Do Not Exit. Only Enter.

Warning: Bad Puns Ahead

Read this sign—posted on Washington and 1st, here in Hoboken—and tell me if you see any issues with it. Imagine being a foreigner to the United States who has never seen this sign before. Imagine being someone that doesn’t speak English as a primary language, like so many tourists and visitors to New York. Read more

NetworkSolutions Goes Backwards


One of most important parts of my job is to work with clients to make their designs simpler, cleaner and more intuitive. I take no greater pride than seeing the evolution of  a print or web piece from a rough internal concept, riddled with arcane messages or esoteric ideas, to a clear, consistent promotion. I work with clients to meticulously hone down verbiage and copy to best communicate their offerings. Oftentimes, the back-and-forth discussion reveals even stronger concepts that prospective clients understand easier/faster and my clients marvel at the clarity of their image.

This is why I wonder what was going through NetworkSolutions’ minds when they recently redesigned their web site. It isn’t just the organization that suffers as they’ve transformed their image to look like every other registrar out there. They’ve also attempted to rebrand the products that each registrar sells (domains, sites , email accounts) with nsWebAddress™, nsSpace™ and nsMail™. Not only does this do nothing to increase customers’ understanding of their services, it also seems to be intentionally misleading. Hosting is commonly called “space” in the industry, however to NetworkSolutions, nsSpace™ is a web site, not web space. They’re no longer referring to SSL Certificates as the industry standard but rather nsProtect™. So when our clients go to manage their eCommerce accounts, and they want to buy or renew their certificates, they have no idea where to go or what to do. They may also, inadvertanly, let the renewal lapse because they’re not aware that nsProtect™ is a SSL Certificate. This is especially a problem when other registrars refer to private registration as Protection Services as it impedes Spambots from aggregating users’ private registration data.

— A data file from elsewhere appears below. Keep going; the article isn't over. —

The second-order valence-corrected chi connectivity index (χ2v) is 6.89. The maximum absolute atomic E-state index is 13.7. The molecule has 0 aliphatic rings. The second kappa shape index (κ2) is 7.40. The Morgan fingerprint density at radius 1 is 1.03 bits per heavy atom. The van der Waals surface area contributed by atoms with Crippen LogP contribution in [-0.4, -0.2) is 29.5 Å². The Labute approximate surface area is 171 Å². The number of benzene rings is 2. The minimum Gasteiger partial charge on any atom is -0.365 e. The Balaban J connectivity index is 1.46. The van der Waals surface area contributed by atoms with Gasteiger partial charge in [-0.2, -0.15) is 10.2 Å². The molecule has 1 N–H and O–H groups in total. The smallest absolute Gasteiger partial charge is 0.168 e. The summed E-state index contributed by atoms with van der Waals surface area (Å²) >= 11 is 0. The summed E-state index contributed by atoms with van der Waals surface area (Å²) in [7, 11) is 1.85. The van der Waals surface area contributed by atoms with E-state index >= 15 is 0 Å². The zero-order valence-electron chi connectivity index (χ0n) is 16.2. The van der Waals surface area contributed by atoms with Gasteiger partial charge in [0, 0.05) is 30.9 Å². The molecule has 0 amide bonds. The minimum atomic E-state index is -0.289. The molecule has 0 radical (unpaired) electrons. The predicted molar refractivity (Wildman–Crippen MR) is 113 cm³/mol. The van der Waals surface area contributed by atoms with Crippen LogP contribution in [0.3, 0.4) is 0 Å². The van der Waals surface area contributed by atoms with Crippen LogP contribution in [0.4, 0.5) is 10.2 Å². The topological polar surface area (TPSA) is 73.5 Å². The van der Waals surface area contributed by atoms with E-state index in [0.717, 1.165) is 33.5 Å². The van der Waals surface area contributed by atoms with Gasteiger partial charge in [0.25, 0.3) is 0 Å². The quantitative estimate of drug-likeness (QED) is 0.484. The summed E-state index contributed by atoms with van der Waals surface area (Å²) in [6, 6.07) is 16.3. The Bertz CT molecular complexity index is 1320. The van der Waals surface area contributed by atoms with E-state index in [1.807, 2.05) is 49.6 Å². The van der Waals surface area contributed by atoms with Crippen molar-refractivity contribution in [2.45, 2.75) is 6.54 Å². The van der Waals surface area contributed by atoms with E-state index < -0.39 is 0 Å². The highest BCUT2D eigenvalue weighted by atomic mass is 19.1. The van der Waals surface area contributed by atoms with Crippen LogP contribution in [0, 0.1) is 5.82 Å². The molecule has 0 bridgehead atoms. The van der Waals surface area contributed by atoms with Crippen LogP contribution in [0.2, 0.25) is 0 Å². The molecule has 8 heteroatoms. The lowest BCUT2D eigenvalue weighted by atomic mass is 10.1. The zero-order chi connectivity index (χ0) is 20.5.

whatsnew-ad-topThe complete list of their changes (the “most obvious” ones, they say) are to the left, listed under the guise of doing it in the name of customer requests. As if attempting to brand the most generic of registrar services, while also creating a whole host of new miscommunication/renewal issues, can be attributed to any customer request.

I have to wonder who coerced NetworkSolutions, a company already losing ground to registrars with less expensive services (Such as, to make their online presence so obscure that new customers could feasibly leave them when they don’t see “SSL Certificates” or “Domains” as products they even offer. It’s scenarios like this when I really become happy to work within a company that respects clarity of offering and strong, consistent communication to target audiences.